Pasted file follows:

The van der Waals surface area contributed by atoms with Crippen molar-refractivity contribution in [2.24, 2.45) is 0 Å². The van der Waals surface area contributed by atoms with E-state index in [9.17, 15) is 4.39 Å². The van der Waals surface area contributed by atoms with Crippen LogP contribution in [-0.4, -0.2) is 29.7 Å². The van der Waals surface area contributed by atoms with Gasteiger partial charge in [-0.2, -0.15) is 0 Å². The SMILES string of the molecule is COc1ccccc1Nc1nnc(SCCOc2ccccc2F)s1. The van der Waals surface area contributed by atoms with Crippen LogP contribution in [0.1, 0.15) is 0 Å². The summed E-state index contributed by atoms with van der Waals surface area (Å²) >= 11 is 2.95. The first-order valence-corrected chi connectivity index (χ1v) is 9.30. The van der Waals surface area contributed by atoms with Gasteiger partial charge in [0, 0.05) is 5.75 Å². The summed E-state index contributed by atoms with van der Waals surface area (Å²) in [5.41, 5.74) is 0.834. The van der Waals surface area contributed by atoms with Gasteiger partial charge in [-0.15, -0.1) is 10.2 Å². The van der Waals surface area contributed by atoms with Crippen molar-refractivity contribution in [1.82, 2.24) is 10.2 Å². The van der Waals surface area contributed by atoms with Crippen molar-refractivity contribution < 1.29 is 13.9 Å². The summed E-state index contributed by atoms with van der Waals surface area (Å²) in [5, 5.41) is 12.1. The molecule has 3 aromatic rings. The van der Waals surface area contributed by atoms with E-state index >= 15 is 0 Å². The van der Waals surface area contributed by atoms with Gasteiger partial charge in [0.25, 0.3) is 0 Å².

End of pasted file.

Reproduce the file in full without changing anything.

The van der Waals surface area contributed by atoms with Crippen molar-refractivity contribution in [2.24, 2.45) is 0 Å². The van der Waals surface area contributed by atoms with E-state index in [9.17, 15) is 4.39 Å². The van der Waals surface area contributed by atoms with Crippen LogP contribution in [-0.4, -0.2) is 29.7 Å². The van der Waals surface area contributed by atoms with Gasteiger partial charge in [-0.2, -0.15) is 0 Å². The SMILES string of the molecule is COc1ccccc1Nc1nnc(SCCOc2ccccc2F)s1. The van der Waals surface area contributed by atoms with Crippen LogP contribution in [0.1, 0.15) is 0 Å². The summed E-state index contributed by atoms with van der Waals surface area (Å²) >= 11 is 2.95. The first-order valence-corrected chi connectivity index (χ1v) is 9.30. The van der Waals surface area contributed by atoms with Gasteiger partial charge in [0, 0.05) is 5.75 Å². The summed E-state index contributed by atoms with van der Waals surface area (Å²) in [5.41, 5.74) is 0.834. The van der Waals surface area contributed by atoms with Gasteiger partial charge in [-0.15, -0.1) is 10.2 Å². The van der Waals surface area contributed by atoms with Crippen molar-refractivity contribution in [1.82, 2.24) is 10.2 Å². The van der Waals surface area contributed by atoms with Crippen molar-refractivity contribution < 1.29 is 13.9 Å². The summed E-state index contributed by atoms with van der Waals surface area (Å²) in [5, 5.41) is 12.1. The molecule has 3 aromatic rings. The van der Waals surface area contributed by atoms with E-state index >= 15 is 0 Å². The van der Waals surface area contributed by atoms with Gasteiger partial charge in [0.25, 0.3) is 0 Å².